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There Are Several Factors to Consider to Enhance Event ROI
By Maura Keller
In the association world, ensuring an event or meeting is successful is paramount to the organization’s bottom line. In fact, focusing on event return on investment (ROI) is critical for association planners because events are often an association’s biggest marketing tactic — helping to engage members, grow their membership, increase renewals and so much more.
Association event planners leverage event ROI by answering several critical questions: “Is this event worth our association’s spend, time and resources? Is what’s being allocated for this event being returned in revenue, membership satisfaction and retention, sponsorship targets, competitive positioning, etc.?”
“It is important that the association’s event strategy and outcomes align with the broader business strategy and overarching goals,” says Julie Haddix, senior director, solutions marketing at Cvent. “Meeting and event ROI helps to confirm the actual outcomes support the association’s desired trajectory. While there are multiple elements when it comes to defining a successful association event — a congratulatory board, a balanced budget, sponsorship renewals, etc. — most of the weight for success is placed on how satisfied the attending members were and was the value of membership perceived by attending prospects.”
In fact, association goals and what meeting attendees want should be key drivers of event design and content strategy, and Haddix stresses that association planners will need to understand meeting ROI to make more informed decisions, such as where to add more resources, where to cut back and where to make strategic changes.
Sarah Berman, president of The Berman Group, has more than 17 years of experience producing and managing events, including for many real estate associations, including the Real Estate Lenders Association, which has nine chapters across the U.S.; the Urban Land Institute (ULI); Building Owners and Managers Association (BOMA); NAIOP, the Commercial Real Estate Development Association; the Greater New York Construction User Council (GNYCUC); the Building Trades Employers’ Association (BTEA) and the International Facility Management Association (IFMA), to name a few.
Berman says the networking aspect of events is crucial, and plays a big part in the return on investment for events. You can gain knowledge from many sources, but to be together in a room with key contacts with which you can do business and/or exchange information is a big reason to spend time and money at events.
“Event planners should plan content to ensure that new and interesting speakers deliver information that your target audience wants to hear,” Berman says. “It’s important to build in networking time so that conference or event participants are able to connect in meaningful ways, and the event size should be designed to bring like-minded contacts together to form relationships, whether this is through small-group sessions, interactive activities, breakout sessions or speed networking, for example. It is also important for event planners to design ways for sponsors to showcase their businesses in a meaningful way.”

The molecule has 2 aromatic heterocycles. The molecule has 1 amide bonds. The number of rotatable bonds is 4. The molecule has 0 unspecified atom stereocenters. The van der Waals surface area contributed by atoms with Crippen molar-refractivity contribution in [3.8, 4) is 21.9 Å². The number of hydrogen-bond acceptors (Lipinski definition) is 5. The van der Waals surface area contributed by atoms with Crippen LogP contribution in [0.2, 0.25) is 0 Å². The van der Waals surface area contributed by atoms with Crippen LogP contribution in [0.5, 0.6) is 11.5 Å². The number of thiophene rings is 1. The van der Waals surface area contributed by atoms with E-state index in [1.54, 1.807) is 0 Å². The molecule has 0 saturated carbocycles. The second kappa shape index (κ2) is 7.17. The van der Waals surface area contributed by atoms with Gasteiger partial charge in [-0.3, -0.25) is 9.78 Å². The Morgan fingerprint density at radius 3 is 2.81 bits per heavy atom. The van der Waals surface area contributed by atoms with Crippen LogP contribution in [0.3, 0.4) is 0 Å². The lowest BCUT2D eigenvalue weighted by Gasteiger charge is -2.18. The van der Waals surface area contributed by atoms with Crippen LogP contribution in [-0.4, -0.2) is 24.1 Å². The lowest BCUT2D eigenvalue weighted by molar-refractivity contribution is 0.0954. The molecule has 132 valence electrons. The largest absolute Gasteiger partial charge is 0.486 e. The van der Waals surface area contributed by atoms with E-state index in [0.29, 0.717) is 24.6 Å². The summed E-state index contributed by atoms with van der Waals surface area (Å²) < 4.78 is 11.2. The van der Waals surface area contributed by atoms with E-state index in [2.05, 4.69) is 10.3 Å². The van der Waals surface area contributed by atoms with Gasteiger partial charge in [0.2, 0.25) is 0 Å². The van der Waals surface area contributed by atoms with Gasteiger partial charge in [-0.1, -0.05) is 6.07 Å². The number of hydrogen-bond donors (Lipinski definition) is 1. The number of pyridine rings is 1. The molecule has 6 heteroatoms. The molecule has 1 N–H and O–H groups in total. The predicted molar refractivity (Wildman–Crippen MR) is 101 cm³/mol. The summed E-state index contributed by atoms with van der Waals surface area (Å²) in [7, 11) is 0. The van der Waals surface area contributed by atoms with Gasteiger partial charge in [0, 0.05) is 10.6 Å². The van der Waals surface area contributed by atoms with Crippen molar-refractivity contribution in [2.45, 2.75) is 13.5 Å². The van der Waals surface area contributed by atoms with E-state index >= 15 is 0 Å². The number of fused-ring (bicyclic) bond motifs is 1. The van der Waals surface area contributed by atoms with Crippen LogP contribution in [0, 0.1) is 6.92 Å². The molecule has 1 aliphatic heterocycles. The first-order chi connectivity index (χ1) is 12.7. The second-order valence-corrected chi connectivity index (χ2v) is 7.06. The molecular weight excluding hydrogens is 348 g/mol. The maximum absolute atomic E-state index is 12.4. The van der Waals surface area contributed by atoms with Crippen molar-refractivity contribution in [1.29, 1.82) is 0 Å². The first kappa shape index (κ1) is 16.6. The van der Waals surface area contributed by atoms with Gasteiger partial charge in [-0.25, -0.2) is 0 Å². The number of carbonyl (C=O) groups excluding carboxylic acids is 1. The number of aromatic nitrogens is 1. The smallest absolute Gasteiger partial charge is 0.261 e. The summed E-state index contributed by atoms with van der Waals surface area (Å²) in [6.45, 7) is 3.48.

The landscape of meetings also has changed; all events in the past were solely in-person, but during the COVID-19 pandemic, there was an increase in virtual events — which ultimately adds a unique challenge to evaluating the ROI of an event.
“Now, more than ever, there is an increased demand to be back together in person and get back to networking and re-establishing connections that were forged prior to the pandemic,” Berman says. “We have worked with several associations to develop surveys to gain valuable feedback after events and to try a variety of meeting formats, including time of day, panels versus fireside chats, new venues and other new features to ensure that ROI is maximized and that attendees can participate in events that best suit their individual needs.”
When it comes to focus areas of ROI, association meeting planners need to establish measurable objectives and develop a detailed, written plan for how to measure those goals. Haddix says four key areas association planners should focus on measuring include:
Finances: Look at total event spend across all aspects of the event from start to finish, and find ways to allocate annual or standing contracts proportionally. Also, determine revenue, sponsorship and membership prospect goals. Putting more financial resources into an event can be justified if there is an even greater return on investment.
Hours & Resources: Planners should track which events take the most of their time and identify areas in which you can fix bottlenecks or address short-term needs with volunteers and interns. Associations also need to have a long-term strategy that takes into account how to properly resource and support their events. As membership grows and attendee expectations continue to rise, staff cannot deliver if bogged down with hours of manual processes.
Engagement: Traditional engagement methods include registration numbers, attendance and post-event feedback surveys. As Haddix explains, digital tools allow for individual session polling, dynamic commentary, and chat and social media buzz — the number of shares, likes and key conversation themes. “With the right event technology platform, planners can leverage attendee engagement scoring or Net Promoter Scores to better understand which members are most engaged,” Haddix says. And be sure to not rely on anonymous data collection — designate a small committee of members that represent your association membership’s various segments, both longstanding and new, who will share their honest perspectives and critiques of the event.
Overall value: It is also important that meeting planners evaluate some key questions to determine the overall value of an event, including:
“During the height of the pandemic, associations didn’t necessarily find themselves challenged with a lack of membership or a sudden decline in revenue because the value of membership was institutionalized and well regarded,” Haddix says. “In addition, many associations are leaders in their space, so the value of membership tends to be reputationally established. And many young professionals found themselves challenged by operating in the new remote-work environment and sought out mentorship and education opportunities that were no longer being provided in the in-person office via association membership.”